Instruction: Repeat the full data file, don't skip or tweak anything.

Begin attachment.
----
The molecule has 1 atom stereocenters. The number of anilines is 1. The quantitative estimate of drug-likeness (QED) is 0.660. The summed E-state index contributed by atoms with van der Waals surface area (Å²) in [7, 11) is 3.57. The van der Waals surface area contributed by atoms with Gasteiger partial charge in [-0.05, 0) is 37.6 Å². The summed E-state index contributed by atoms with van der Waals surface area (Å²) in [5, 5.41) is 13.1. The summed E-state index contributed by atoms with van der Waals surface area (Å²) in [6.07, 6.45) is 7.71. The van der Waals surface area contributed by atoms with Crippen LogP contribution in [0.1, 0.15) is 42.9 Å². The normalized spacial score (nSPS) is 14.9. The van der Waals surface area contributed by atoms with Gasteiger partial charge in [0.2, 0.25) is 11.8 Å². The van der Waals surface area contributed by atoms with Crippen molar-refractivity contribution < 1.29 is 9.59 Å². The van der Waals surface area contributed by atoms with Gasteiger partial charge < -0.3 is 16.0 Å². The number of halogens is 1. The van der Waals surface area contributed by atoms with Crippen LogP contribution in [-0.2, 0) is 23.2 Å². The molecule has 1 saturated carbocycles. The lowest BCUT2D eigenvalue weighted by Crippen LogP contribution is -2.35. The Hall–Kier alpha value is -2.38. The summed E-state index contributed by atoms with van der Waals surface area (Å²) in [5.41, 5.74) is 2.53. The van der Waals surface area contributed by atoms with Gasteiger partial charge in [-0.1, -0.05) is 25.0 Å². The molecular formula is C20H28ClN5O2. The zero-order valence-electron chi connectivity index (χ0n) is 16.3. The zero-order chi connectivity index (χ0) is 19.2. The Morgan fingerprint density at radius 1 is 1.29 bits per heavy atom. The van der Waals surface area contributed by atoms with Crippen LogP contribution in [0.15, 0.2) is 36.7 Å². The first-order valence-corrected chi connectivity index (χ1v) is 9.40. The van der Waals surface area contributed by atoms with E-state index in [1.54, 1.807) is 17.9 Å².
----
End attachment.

The molecule has 1 atom stereocenters. The number of anilines is 1. The quantitative estimate of drug-likeness (QED) is 0.660. The summed E-state index contributed by atoms with van der Waals surface area (Å²) in [7, 11) is 3.57. The van der Waals surface area contributed by atoms with Gasteiger partial charge in [-0.05, 0) is 37.6 Å². The summed E-state index contributed by atoms with van der Waals surface area (Å²) in [5, 5.41) is 13.1. The summed E-state index contributed by atoms with van der Waals surface area (Å²) in [6.07, 6.45) is 7.71. The van der Waals surface area contributed by atoms with Crippen LogP contribution in [0.1, 0.15) is 42.9 Å². The normalized spacial score (nSPS) is 14.9. The van der Waals surface area contributed by atoms with Gasteiger partial charge in [0.2, 0.25) is 11.8 Å². The van der Waals surface area contributed by atoms with Crippen molar-refractivity contribution < 1.29 is 9.59 Å². The van der Waals surface area contributed by atoms with Gasteiger partial charge < -0.3 is 16.0 Å². The number of halogens is 1. The van der Waals surface area contributed by atoms with Crippen LogP contribution in [-0.2, 0) is 23.2 Å². The molecule has 1 saturated carbocycles. The lowest BCUT2D eigenvalue weighted by Crippen LogP contribution is -2.35. The Hall–Kier alpha value is -2.38. The summed E-state index contributed by atoms with van der Waals surface area (Å²) in [5.41, 5.74) is 2.53. The van der Waals surface area contributed by atoms with Gasteiger partial charge in [-0.1, -0.05) is 25.0 Å². The molecular formula is C20H28ClN5O2. The zero-order valence-electron chi connectivity index (χ0n) is 16.3. The zero-order chi connectivity index (χ0) is 19.2. The Morgan fingerprint density at radius 1 is 1.29 bits per heavy atom. The van der Waals surface area contributed by atoms with Crippen LogP contribution in [0.15, 0.2) is 36.7 Å². The first-order valence-corrected chi connectivity index (χ1v) is 9.40. The van der Waals surface area contributed by atoms with E-state index in [1.54, 1.807) is 17.9 Å².